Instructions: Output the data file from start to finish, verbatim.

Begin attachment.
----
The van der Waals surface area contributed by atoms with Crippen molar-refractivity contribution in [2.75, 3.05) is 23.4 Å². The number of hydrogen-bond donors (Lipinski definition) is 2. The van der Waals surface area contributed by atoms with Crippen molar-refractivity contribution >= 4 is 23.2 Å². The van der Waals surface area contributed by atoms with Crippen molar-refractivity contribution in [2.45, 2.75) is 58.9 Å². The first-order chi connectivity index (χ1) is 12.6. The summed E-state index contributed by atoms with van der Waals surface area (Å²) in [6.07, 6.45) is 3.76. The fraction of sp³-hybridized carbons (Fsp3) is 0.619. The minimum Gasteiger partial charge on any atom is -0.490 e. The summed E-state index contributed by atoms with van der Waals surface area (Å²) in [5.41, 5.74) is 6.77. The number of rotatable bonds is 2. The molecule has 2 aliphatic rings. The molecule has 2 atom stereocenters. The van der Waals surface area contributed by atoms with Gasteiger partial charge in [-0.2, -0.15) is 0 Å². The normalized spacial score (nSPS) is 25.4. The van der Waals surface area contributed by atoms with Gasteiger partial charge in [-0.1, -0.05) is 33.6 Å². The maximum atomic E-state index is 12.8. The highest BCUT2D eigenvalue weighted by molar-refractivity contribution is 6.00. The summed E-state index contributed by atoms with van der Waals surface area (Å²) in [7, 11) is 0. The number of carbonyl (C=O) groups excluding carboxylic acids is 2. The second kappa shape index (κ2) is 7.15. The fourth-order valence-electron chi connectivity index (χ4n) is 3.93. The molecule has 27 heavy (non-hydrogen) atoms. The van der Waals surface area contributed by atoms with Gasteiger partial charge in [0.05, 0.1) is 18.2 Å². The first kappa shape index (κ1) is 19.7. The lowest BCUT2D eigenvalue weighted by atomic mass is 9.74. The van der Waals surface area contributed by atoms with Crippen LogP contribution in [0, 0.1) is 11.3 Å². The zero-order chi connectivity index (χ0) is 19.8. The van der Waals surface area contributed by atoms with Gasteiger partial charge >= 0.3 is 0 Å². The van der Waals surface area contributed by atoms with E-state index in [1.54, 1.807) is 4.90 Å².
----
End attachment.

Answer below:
The van der Waals surface area contributed by atoms with Crippen molar-refractivity contribution in [2.75, 3.05) is 23.4 Å². The number of hydrogen-bond donors (Lipinski definition) is 2. The van der Waals surface area contributed by atoms with Crippen molar-refractivity contribution >= 4 is 23.2 Å². The van der Waals surface area contributed by atoms with Crippen molar-refractivity contribution in [2.45, 2.75) is 58.9 Å². The first-order chi connectivity index (χ1) is 12.6. The summed E-state index contributed by atoms with van der Waals surface area (Å²) in [6.07, 6.45) is 3.76. The fraction of sp³-hybridized carbons (Fsp3) is 0.619. The minimum Gasteiger partial charge on any atom is -0.490 e. The summed E-state index contributed by atoms with van der Waals surface area (Å²) in [5.41, 5.74) is 6.77. The number of rotatable bonds is 2. The molecule has 2 aliphatic rings. The molecule has 2 atom stereocenters. The van der Waals surface area contributed by atoms with Gasteiger partial charge in [-0.2, -0.15) is 0 Å². The normalized spacial score (nSPS) is 25.4. The van der Waals surface area contributed by atoms with Gasteiger partial charge in [-0.1, -0.05) is 33.6 Å². The maximum atomic E-state index is 12.8. The highest BCUT2D eigenvalue weighted by molar-refractivity contribution is 6.00. The summed E-state index contributed by atoms with van der Waals surface area (Å²) in [7, 11) is 0. The number of carbonyl (C=O) groups excluding carboxylic acids is 2. The second kappa shape index (κ2) is 7.15. The fourth-order valence-electron chi connectivity index (χ4n) is 3.93. The molecule has 27 heavy (non-hydrogen) atoms. The van der Waals surface area contributed by atoms with Gasteiger partial charge in [0.05, 0.1) is 18.2 Å². The first kappa shape index (κ1) is 19.7. The lowest BCUT2D eigenvalue weighted by atomic mass is 9.74. The van der Waals surface area contributed by atoms with Crippen LogP contribution in [0, 0.1) is 11.3 Å². The zero-order chi connectivity index (χ0) is 19.8. The van der Waals surface area contributed by atoms with Gasteiger partial charge >= 0.3 is 0 Å². The van der Waals surface area contributed by atoms with E-state index in [1.54, 1.807) is 4.90 Å².